# defining a lambda function with two arguments

I have some code as shown below.

``````import math
square_root = lambda x: math.sqrt(x)
list = [1,2,3,4,5,6,7,8,9,10,11,12,13,14,15,16]
map(square_root,list)
``````

Output:

``````[1.0,
1.4142135623730951,
1.7320508075688772,
2.0,
2.23606797749979,
2.449489742783178,
2.6457513110645907,
2.8284271247461903,
3.0,
3.1622776601683795,
3.3166247903554,
3.4641016151377544,
3.605551275463989,
3.7416573867739413,
3.872983346207417,
4.0]
``````

Now I want to use power instead of square_root

``````import math
power = lambda x: math.power(x,n)
list = [1,2,3,4,5]
map(power,list,2)
``````

## And I get the following error? How do I use two arguments with map?

TypeError Traceback (most recent call last) /home/AD/karthik.sharma/ws_karthik/trunk/ in () ----> 1 map(power,list,2)

TypeError: argument 3 to map() must support iteration

-

One way to do this is the following:

``````power = lambda x, n: math.pow(x,n)
list = [1,2,3,4,5]
map(power,list,[2]*len(list))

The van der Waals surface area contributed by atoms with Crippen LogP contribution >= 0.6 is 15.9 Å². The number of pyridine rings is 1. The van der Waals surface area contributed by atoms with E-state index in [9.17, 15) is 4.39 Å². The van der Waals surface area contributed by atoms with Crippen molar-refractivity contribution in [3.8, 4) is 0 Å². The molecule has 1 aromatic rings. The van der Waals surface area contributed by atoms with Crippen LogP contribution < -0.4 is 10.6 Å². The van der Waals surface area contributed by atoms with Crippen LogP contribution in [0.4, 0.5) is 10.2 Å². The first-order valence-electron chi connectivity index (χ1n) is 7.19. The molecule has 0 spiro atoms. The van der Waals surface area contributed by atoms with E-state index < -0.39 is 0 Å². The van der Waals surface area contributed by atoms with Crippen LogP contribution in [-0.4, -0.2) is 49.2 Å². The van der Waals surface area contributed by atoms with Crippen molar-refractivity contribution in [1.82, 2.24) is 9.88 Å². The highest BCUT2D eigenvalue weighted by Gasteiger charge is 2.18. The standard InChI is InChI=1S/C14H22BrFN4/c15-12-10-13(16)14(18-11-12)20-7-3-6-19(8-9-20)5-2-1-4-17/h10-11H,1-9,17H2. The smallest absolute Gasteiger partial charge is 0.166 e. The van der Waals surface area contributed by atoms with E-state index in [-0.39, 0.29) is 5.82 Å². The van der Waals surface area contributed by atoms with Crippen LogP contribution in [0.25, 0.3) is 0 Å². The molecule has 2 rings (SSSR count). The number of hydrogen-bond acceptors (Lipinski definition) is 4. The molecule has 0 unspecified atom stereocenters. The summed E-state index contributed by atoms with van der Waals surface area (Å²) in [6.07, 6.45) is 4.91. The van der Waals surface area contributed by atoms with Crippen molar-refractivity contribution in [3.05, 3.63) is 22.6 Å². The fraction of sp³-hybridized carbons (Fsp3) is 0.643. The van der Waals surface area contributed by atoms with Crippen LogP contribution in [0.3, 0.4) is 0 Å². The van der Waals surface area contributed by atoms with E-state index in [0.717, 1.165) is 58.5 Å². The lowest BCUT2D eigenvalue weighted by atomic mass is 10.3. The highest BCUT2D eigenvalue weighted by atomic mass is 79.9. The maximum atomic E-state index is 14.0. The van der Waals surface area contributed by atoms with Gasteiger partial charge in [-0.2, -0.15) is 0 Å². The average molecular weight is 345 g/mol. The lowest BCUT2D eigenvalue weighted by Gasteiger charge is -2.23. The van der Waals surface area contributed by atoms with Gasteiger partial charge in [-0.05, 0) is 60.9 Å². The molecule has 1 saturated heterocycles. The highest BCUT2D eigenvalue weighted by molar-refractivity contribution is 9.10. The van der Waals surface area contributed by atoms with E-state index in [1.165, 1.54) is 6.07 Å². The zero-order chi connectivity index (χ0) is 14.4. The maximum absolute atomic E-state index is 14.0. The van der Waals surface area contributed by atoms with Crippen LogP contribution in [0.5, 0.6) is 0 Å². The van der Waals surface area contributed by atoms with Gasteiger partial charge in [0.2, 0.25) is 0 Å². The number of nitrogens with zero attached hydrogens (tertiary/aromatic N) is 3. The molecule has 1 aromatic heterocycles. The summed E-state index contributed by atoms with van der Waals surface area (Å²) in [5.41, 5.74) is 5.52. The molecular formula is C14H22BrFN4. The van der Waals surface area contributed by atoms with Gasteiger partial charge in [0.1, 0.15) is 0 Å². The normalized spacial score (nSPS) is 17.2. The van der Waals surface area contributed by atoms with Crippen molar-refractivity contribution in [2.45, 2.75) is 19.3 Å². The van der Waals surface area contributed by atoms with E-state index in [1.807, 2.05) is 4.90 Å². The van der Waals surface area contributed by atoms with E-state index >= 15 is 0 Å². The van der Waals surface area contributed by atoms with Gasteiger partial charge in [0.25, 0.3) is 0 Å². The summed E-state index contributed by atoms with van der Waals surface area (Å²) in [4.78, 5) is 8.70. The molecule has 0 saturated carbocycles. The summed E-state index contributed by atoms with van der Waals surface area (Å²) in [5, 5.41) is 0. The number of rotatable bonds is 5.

``````

The expression `[2]*len(list)` creates another list the same length as your existing one, where each element contains the value 2. The `map` function takes an element from each of its input lists and applies that to your `power` function.

Another way is:

``````power = lambda x, n: math.pow(x,n)
list = [1,2,3,4,5]
map(lambda x: power(x, 2),list)
``````

which uses partial application to create a second lambda function that takes only one argument and raises it to the power 2.

Note that you should avoid using the name `list` as a variable because it is the name of the built-in Python `list` type.

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You could also use `map(power, list, itertools.repeat(2, len(list)))` to avoid creating a second list. –  nakedfanatic May 14 '14 at 0:07
If you wanted to be ultra-fancy, you could use `itertools.cycle([2])` instead of `[2]*len(list)`. –  SethMMorton May 14 '14 at 15:29

List comprehensions are another option:

``````list = [1,2,3,4,5]
[math.pow(x,2) for x in list]
``````
-
``````import math
power = lambda n: lambda x: math.pow(x,n)
list = [1,2,3,4,5]
map(power(2),list)
``````
-

Like this:

``````power = lambda x, n: math.pow(x,n)
list = [1,2,3,4,5]
map(lambda x: power(x, 2), list)
``````
-